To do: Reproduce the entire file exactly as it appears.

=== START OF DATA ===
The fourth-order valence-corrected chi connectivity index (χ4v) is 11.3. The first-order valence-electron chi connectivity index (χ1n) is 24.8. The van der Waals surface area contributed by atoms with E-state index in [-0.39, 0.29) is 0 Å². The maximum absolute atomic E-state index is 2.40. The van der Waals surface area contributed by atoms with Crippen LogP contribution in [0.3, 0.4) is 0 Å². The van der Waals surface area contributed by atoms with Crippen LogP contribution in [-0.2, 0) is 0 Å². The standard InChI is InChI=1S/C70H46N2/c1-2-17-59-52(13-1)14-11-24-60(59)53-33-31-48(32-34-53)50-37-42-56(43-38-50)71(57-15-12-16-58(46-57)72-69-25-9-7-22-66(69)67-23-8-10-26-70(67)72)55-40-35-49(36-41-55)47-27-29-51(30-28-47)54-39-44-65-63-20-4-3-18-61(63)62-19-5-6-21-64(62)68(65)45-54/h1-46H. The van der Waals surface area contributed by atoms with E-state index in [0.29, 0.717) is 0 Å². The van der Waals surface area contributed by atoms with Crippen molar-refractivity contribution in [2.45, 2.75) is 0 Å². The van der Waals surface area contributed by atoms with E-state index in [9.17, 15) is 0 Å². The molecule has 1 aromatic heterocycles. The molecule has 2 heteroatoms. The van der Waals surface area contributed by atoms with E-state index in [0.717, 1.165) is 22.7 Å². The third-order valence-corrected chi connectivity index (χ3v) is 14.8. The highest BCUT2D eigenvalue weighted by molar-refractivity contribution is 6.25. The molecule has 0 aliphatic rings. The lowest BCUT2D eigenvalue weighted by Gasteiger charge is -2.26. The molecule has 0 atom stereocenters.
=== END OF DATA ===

The fourth-order valence-corrected chi connectivity index (χ4v) is 11.3. The first-order valence-electron chi connectivity index (χ1n) is 24.8. The van der Waals surface area contributed by atoms with E-state index in [-0.39, 0.29) is 0 Å². The maximum absolute atomic E-state index is 2.40. The van der Waals surface area contributed by atoms with Crippen LogP contribution in [0.3, 0.4) is 0 Å². The van der Waals surface area contributed by atoms with Crippen LogP contribution in [-0.2, 0) is 0 Å². The standard InChI is InChI=1S/C70H46N2/c1-2-17-59-52(13-1)14-11-24-60(59)53-33-31-48(32-34-53)50-37-42-56(43-38-50)71(57-15-12-16-58(46-57)72-69-25-9-7-22-66(69)67-23-8-10-26-70(67)72)55-40-35-49(36-41-55)47-27-29-51(30-28-47)54-39-44-65-63-20-4-3-18-61(63)62-19-5-6-21-64(62)68(65)45-54/h1-46H. The van der Waals surface area contributed by atoms with E-state index in [0.29, 0.717) is 0 Å². The van der Waals surface area contributed by atoms with Crippen molar-refractivity contribution in [2.45, 2.75) is 0 Å². The van der Waals surface area contributed by atoms with E-state index in [9.17, 15) is 0 Å². The molecule has 1 aromatic heterocycles. The molecule has 2 heteroatoms. The van der Waals surface area contributed by atoms with E-state index in [0.717, 1.165) is 22.7 Å². The third-order valence-corrected chi connectivity index (χ3v) is 14.8. The highest BCUT2D eigenvalue weighted by molar-refractivity contribution is 6.25. The molecule has 0 aliphatic rings. The lowest BCUT2D eigenvalue weighted by Gasteiger charge is -2.26. The molecule has 0 atom stereocenters.